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How to protect a wood sculpture outside

Updated November 21, 2016

Outdoor wood sculpture can take many forms, from animal to human to abstract. Whether it's highly polished or hewn with a chain saw, the only limits are imagination and the size of the block of wood. The wood source can be anything from a purchased block of heartwood to the stump of a fallen tree in your front yard. Carve only wood that is free of insects, fungus and rot if you want a good shot at preserving your outdoor wood sculpture.

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  1. Watch the weather forecast for two warm, dry days for sealing outdoor wood sculpture. Try to work in the shade.

  2. Spread a plastic tarp around the wood sculpture if it's a tree stump, or under it if it can be lifted. The tarp will protect surrounding vegetation from spilt or splashed stain. Whisk dust, dirt and wood particles from the surface of the wood sculpture so that stain will sink in evenly.

  3. Apply the first coat of semi-transparent penetrating stain with a paintbrush. Dot it into crevices of rough surfaces and use long, even strokes for smooth surfaces. Cover the surface as quickly as you can, to avoid leaving overlapping marks as the stain penetrates.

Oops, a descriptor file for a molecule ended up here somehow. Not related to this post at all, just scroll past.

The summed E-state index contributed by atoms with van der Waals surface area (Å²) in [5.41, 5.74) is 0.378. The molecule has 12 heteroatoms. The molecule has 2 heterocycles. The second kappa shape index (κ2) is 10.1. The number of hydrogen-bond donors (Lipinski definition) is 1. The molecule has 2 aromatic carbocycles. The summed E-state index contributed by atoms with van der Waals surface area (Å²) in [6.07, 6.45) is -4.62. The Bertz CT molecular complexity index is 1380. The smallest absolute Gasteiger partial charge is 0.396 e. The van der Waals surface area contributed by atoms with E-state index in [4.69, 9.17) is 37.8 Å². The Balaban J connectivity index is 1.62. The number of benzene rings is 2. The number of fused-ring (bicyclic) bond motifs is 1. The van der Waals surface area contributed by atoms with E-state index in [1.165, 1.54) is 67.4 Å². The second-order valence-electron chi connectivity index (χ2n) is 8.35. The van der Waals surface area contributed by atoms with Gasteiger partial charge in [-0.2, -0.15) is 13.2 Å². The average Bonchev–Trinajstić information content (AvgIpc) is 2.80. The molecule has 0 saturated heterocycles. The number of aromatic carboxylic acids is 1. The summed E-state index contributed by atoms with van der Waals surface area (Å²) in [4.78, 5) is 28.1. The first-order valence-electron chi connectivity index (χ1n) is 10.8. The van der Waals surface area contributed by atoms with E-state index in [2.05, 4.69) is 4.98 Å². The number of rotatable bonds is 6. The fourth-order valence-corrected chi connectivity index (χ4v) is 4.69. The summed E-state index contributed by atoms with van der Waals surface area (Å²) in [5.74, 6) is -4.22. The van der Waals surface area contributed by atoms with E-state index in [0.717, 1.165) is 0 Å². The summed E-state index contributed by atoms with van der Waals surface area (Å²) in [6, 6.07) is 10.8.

4. Apply the second coat within two hours, or before the first coat dries. If the first coat has dried in some areas, you'll see shiny spots where the second coat cannot sink into the wood. Wipe excess stain away as you go, with a soft cloth or damp sponge.

  5. Allow the stain to cure for two days, then tip the sculpture onto its side and stain the bottom in the same manner. This will protect the bottom of the sculpture from insect damage and rot from fungus or bacteria.

  6. Tip

    Use a semi-transparent penetrating stain that contains a fungicide to delay rot and prevent mildew. The double-coat method of staining outdoor wood can last as long as 10 years, while waterproof sealers must be applied every one to two years.

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Things You'll Need

  • Whisk broom
  • Plastic tarp
  • Semitransparent penetrating stain
  • Paintbrush
  • Soft cloth or damp sponge

About the Author

Cat McCabe
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